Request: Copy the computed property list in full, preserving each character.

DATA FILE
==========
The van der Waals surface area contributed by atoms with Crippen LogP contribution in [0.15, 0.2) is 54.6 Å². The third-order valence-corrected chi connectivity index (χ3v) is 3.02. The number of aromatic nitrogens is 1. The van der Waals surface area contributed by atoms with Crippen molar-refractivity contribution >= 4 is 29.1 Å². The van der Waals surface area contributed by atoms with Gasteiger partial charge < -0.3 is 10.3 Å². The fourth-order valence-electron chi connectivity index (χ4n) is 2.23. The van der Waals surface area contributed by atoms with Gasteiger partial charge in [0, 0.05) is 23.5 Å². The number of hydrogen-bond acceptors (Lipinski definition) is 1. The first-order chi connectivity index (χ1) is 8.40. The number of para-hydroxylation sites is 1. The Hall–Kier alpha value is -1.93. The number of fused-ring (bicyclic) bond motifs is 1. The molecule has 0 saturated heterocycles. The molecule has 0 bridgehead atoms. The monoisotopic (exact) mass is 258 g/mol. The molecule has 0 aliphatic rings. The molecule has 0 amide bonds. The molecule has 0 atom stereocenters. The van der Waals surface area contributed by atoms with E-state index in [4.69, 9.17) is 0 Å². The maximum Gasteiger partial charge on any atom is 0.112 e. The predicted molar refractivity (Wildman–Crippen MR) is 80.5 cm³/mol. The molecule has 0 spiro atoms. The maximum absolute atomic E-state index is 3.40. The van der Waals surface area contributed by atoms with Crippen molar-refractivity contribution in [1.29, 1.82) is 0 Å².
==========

The van der Waals surface area contributed by atoms with Crippen LogP contribution in [0.15, 0.2) is 54.6 Å². The third-order valence-corrected chi connectivity index (χ3v) is 3.02. The number of aromatic nitrogens is 1. The van der Waals surface area contributed by atoms with Crippen molar-refractivity contribution >= 4 is 29.1 Å². The van der Waals surface area contributed by atoms with Gasteiger partial charge < -0.3 is 10.3 Å². The fourth-order valence-electron chi connectivity index (χ4n) is 2.23. The van der Waals surface area contributed by atoms with Gasteiger partial charge in [0, 0.05) is 23.5 Å². The number of hydrogen-bond acceptors (Lipinski definition) is 1. The first-order chi connectivity index (χ1) is 8.40. The number of para-hydroxylation sites is 1. The Hall–Kier alpha value is -1.93. The number of fused-ring (bicyclic) bond motifs is 1. The molecule has 0 saturated heterocycles. The molecule has 0 bridgehead atoms. The monoisotopic (exact) mass is 258 g/mol. The molecule has 0 aliphatic rings. The molecule has 0 amide bonds. The molecule has 0 atom stereocenters. The van der Waals surface area contributed by atoms with E-state index in [4.69, 9.17) is 0 Å². The maximum Gasteiger partial charge on any atom is 0.112 e. The predicted molar refractivity (Wildman–Crippen MR) is 80.5 cm³/mol. The molecule has 0 spiro atoms. The maximum absolute atomic E-state index is 3.40. The van der Waals surface area contributed by atoms with Crippen molar-refractivity contribution in [1.29, 1.82) is 0 Å².